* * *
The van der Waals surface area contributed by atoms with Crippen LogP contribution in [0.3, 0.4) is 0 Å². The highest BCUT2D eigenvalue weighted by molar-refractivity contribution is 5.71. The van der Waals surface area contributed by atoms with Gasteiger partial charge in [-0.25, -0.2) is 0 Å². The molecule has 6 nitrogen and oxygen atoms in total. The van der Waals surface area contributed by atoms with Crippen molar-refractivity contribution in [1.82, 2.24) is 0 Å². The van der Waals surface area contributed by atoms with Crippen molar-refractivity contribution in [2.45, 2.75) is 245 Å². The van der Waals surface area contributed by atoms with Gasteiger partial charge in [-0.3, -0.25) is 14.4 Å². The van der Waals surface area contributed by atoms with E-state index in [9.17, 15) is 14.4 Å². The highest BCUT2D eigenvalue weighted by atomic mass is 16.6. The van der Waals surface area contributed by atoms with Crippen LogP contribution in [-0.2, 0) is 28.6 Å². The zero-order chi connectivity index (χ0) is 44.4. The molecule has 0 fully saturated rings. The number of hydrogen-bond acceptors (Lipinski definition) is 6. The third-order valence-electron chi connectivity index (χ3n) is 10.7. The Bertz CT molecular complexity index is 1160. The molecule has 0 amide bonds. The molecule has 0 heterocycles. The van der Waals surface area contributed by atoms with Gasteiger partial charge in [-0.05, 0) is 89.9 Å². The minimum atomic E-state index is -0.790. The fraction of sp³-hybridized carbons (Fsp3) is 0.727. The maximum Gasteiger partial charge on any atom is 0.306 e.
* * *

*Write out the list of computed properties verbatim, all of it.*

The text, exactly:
The van der Waals surface area contributed by atoms with Crippen LogP contribution in [0.3, 0.4) is 0 Å². The highest BCUT2D eigenvalue weighted by molar-refractivity contribution is 5.71. The van der Waals surface area contributed by atoms with Gasteiger partial charge in [-0.25, -0.2) is 0 Å². The molecule has 6 nitrogen and oxygen atoms in total. The van der Waals surface area contributed by atoms with Crippen molar-refractivity contribution in [1.82, 2.24) is 0 Å². The van der Waals surface area contributed by atoms with Crippen molar-refractivity contribution in [2.45, 2.75) is 245 Å². The van der Waals surface area contributed by atoms with Gasteiger partial charge in [-0.3, -0.25) is 14.4 Å². The van der Waals surface area contributed by atoms with E-state index in [9.17, 15) is 14.4 Å². The highest BCUT2D eigenvalue weighted by atomic mass is 16.6. The van der Waals surface area contributed by atoms with Crippen LogP contribution in [-0.2, 0) is 28.6 Å². The zero-order chi connectivity index (χ0) is 44.4. The molecule has 0 fully saturated rings. The number of hydrogen-bond acceptors (Lipinski definition) is 6. The third-order valence-electron chi connectivity index (χ3n) is 10.7. The Bertz CT molecular complexity index is 1160. The molecule has 0 amide bonds. The molecule has 0 heterocycles. The van der Waals surface area contributed by atoms with Gasteiger partial charge in [-0.05, 0) is 89.9 Å². The minimum atomic E-state index is -0.790. The fraction of sp³-hybridized carbons (Fsp3) is 0.727. The maximum Gasteiger partial charge on any atom is 0.306 e.